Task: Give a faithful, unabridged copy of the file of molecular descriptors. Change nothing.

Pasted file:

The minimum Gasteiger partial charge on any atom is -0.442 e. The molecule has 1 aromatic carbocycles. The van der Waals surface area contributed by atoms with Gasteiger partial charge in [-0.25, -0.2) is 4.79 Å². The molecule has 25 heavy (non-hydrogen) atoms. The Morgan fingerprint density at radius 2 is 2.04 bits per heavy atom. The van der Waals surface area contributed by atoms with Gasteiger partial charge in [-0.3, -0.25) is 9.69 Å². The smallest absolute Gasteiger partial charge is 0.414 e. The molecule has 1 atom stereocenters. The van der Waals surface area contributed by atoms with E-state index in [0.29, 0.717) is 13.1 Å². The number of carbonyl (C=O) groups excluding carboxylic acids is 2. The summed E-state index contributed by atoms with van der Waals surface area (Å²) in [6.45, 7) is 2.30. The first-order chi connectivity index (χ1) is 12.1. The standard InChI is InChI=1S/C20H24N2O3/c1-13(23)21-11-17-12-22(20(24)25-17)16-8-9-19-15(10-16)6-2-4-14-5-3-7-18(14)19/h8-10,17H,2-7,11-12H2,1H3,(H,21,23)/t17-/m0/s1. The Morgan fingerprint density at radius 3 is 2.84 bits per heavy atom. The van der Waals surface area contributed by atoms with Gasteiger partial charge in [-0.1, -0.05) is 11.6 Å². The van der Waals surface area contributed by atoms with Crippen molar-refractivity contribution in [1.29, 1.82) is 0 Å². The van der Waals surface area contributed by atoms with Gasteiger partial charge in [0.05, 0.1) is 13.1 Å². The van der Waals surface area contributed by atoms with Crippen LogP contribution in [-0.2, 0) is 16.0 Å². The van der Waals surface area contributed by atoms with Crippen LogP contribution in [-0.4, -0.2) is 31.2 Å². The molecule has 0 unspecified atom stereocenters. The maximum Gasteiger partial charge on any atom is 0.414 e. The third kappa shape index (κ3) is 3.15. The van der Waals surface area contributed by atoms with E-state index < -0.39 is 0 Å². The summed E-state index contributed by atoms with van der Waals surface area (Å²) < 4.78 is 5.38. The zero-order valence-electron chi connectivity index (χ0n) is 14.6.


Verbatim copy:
The minimum Gasteiger partial charge on any atom is -0.442 e. The molecule has 1 aromatic carbocycles. The van der Waals surface area contributed by atoms with Gasteiger partial charge in [-0.25, -0.2) is 4.79 Å². The molecule has 25 heavy (non-hydrogen) atoms. The Morgan fingerprint density at radius 2 is 2.04 bits per heavy atom. The van der Waals surface area contributed by atoms with Gasteiger partial charge in [-0.3, -0.25) is 9.69 Å². The smallest absolute Gasteiger partial charge is 0.414 e. The molecule has 1 atom stereocenters. The van der Waals surface area contributed by atoms with E-state index in [0.29, 0.717) is 13.1 Å². The number of carbonyl (C=O) groups excluding carboxylic acids is 2. The summed E-state index contributed by atoms with van der Waals surface area (Å²) in [6.45, 7) is 2.30. The first-order chi connectivity index (χ1) is 12.1. The standard InChI is InChI=1S/C20H24N2O3/c1-13(23)21-11-17-12-22(20(24)25-17)16-8-9-19-15(10-16)6-2-4-14-5-3-7-18(14)19/h8-10,17H,2-7,11-12H2,1H3,(H,21,23)/t17-/m0/s1. The Morgan fingerprint density at radius 3 is 2.84 bits per heavy atom. The van der Waals surface area contributed by atoms with Gasteiger partial charge in [-0.1, -0.05) is 11.6 Å². The van der Waals surface area contributed by atoms with Crippen molar-refractivity contribution in [1.29, 1.82) is 0 Å². The van der Waals surface area contributed by atoms with Gasteiger partial charge in [0.05, 0.1) is 13.1 Å². The van der Waals surface area contributed by atoms with Crippen LogP contribution in [-0.2, 0) is 16.0 Å². The van der Waals surface area contributed by atoms with Crippen LogP contribution in [-0.4, -0.2) is 31.2 Å². The molecule has 0 unspecified atom stereocenters. The maximum Gasteiger partial charge on any atom is 0.414 e. The third kappa shape index (κ3) is 3.15. The van der Waals surface area contributed by atoms with E-state index < -0.39 is 0 Å². The summed E-state index contributed by atoms with van der Waals surface area (Å²) < 4.78 is 5.38. The zero-order valence-electron chi connectivity index (χ0n) is 14.6.